WASHINGTON — Republican Sen. Bob Corker said Tuesday he "absolutely cannot support" a bill written by Senate Democrats to overhaul financial regulations, clouding the outlook for a bipartisan measure.
"I couldn't support the bill in its current form," Mr. Corker said in an interview with The Wall Street Journal. "I am absolutely not throwing in the towel. I have no plans to support the current legislation. I hope we'll get back to the negotiating table."
White House spokesman Robert Gibbs said "we are not going to compromise on what we believe represents a very strong piece of legislation."
Mr. Corker's comments were the latest twist in what has become a saga of dead ends and jump-starts.
Democrats, Republicans, and the White House have exchanged offers and counteroffers for months but talks have continually broken down.
Last week Mr. Corker, of Tennessee, said he expected the bill would pass, infuriating Republicans and many bank executives who thought he was making it easier for Democrats to push the bill through.
No Republican has yet signaled support for the bill and Mr. Corker's latest comments could reflect a new GOP resolve to oppose it unless changes are made.
Democrats need support from at least one Republican to pass the measure in the Senate.
The financial-overhaul bill, drafted mostly by Senate Banking Committee Chairman Christopher Dodd, D-Conn., would rewrite financial regulations by creating a new consumer-protection division within the Federal Reserve, give the Fed new powers to oversee large financial companies, tighten scrutiny of derivatives and give the government the power to break up failing financial companies.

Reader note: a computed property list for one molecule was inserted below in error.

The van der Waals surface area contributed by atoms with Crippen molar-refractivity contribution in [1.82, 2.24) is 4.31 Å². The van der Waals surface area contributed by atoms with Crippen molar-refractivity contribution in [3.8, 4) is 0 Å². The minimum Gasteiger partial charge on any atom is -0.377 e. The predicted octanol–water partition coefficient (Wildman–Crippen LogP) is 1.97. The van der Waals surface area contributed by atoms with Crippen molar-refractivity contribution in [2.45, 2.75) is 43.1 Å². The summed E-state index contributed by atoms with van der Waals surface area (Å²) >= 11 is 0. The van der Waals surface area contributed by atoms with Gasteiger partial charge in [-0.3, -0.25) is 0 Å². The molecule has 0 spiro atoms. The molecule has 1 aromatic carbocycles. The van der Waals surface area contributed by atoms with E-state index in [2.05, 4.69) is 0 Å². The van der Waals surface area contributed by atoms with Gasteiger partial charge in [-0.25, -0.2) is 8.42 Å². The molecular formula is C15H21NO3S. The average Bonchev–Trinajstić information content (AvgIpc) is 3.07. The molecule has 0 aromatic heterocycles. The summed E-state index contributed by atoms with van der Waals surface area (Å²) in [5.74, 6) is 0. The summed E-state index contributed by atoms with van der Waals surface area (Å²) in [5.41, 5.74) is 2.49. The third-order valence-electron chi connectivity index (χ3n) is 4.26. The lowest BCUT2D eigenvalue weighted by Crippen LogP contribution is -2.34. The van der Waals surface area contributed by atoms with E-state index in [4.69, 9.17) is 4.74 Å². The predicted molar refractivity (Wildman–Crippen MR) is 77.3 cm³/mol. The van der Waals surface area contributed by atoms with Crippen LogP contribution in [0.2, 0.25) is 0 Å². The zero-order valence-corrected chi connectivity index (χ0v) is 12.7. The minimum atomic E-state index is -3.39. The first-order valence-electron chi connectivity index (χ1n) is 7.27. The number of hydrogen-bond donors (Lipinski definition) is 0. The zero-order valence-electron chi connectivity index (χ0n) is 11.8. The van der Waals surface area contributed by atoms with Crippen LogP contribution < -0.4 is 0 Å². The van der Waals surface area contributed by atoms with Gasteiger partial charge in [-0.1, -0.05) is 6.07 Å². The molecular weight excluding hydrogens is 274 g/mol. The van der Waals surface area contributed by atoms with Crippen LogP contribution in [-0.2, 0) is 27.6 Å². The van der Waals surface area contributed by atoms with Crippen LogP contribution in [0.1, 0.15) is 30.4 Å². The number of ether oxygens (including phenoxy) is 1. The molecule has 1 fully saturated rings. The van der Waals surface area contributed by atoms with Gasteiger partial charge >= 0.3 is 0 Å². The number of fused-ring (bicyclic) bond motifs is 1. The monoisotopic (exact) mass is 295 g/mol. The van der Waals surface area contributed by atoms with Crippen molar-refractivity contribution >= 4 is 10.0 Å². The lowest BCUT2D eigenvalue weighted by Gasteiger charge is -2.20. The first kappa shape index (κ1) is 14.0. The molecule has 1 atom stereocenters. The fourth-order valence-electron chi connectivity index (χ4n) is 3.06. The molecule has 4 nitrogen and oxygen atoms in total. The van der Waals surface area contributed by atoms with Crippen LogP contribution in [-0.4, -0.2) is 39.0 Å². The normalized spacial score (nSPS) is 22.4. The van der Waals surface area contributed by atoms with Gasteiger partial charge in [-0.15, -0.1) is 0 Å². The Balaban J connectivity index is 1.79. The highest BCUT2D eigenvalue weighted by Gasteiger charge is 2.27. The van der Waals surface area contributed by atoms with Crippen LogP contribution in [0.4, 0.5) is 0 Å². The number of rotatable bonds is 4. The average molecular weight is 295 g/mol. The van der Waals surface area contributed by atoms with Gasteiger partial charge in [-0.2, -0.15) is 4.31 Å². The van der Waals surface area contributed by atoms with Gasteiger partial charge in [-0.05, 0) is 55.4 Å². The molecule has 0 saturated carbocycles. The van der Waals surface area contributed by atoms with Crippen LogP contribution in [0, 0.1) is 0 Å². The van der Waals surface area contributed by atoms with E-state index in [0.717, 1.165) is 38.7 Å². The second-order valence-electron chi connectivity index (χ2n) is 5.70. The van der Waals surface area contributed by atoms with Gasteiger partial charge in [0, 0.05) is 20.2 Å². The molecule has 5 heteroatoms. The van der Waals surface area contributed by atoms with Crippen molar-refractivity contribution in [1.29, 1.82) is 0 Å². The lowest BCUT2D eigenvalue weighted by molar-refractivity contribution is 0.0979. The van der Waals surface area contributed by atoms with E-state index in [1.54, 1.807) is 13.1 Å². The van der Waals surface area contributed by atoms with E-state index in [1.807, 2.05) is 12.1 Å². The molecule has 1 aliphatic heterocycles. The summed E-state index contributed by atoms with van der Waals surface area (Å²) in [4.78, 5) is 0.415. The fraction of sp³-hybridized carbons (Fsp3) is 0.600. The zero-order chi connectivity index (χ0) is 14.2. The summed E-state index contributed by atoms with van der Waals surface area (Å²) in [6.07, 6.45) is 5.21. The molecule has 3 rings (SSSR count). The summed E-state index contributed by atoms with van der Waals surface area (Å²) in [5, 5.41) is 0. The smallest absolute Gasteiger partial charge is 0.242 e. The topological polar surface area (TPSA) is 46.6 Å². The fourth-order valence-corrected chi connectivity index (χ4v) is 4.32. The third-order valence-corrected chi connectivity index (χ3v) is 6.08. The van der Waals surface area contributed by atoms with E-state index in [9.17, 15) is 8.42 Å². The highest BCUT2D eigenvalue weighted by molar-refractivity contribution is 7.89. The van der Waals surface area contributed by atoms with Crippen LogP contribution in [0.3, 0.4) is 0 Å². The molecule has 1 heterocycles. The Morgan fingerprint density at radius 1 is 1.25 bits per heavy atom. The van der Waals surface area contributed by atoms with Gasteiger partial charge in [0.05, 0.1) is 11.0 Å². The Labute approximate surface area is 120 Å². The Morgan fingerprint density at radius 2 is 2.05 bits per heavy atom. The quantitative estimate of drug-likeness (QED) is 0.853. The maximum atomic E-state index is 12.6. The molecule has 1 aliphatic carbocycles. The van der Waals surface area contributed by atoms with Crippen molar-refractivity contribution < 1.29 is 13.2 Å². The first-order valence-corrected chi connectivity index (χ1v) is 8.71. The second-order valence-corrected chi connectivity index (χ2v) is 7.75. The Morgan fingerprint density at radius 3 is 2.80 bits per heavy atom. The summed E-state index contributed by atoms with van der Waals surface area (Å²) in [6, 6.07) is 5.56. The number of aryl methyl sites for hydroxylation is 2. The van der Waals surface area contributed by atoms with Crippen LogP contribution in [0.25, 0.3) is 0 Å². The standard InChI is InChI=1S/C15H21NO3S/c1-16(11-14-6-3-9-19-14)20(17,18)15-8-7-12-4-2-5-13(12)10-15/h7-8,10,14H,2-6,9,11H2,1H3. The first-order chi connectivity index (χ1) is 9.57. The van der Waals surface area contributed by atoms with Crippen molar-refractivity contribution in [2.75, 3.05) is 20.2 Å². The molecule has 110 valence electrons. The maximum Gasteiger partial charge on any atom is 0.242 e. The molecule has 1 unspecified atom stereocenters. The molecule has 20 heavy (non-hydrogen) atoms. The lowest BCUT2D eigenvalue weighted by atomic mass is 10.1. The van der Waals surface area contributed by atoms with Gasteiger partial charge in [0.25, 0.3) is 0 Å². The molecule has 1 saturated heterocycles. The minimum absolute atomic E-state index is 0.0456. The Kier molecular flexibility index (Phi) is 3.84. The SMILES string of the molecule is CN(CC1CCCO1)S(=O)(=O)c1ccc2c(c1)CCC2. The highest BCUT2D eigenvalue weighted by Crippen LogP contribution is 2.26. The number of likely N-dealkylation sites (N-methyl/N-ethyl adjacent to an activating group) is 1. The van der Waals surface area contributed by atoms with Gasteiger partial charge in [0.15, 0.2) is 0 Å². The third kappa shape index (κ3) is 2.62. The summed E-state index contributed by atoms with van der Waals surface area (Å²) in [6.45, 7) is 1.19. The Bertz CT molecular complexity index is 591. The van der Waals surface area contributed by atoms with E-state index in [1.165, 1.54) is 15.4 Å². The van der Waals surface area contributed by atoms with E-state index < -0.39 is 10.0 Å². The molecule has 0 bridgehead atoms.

Republicans have said they also want to rewrite the rules, but many have said the Democrats' plan, particularly related to consumer-protection, goes too far and would cut off access to credit.
The Senate Banking Committee voted along party lines March 22 to move the bill to the Senate floor, where a vote could come in April or May. Democrats have said privately they think it will be hard for some Republicans to vote against new banking rules during an election year. Mr. Corker said he hoped "the administration will not put pressure on the schedule and dare the Senate to vote on the bill."
Mr. Dodd has said he is still open to a bipartisan deal. In the interview, Mr. Corker said he felt Republicans would want to support legislation reworking regulations but not necessarily the Dodd bill. "What we all need to do is work hard to get it back in the middle of the road," he said.
Mr. Gibbs said the principles for new rules outlined by President Barak Obama were "nonnegotiable with the president" and "nonnegotiable with the American people."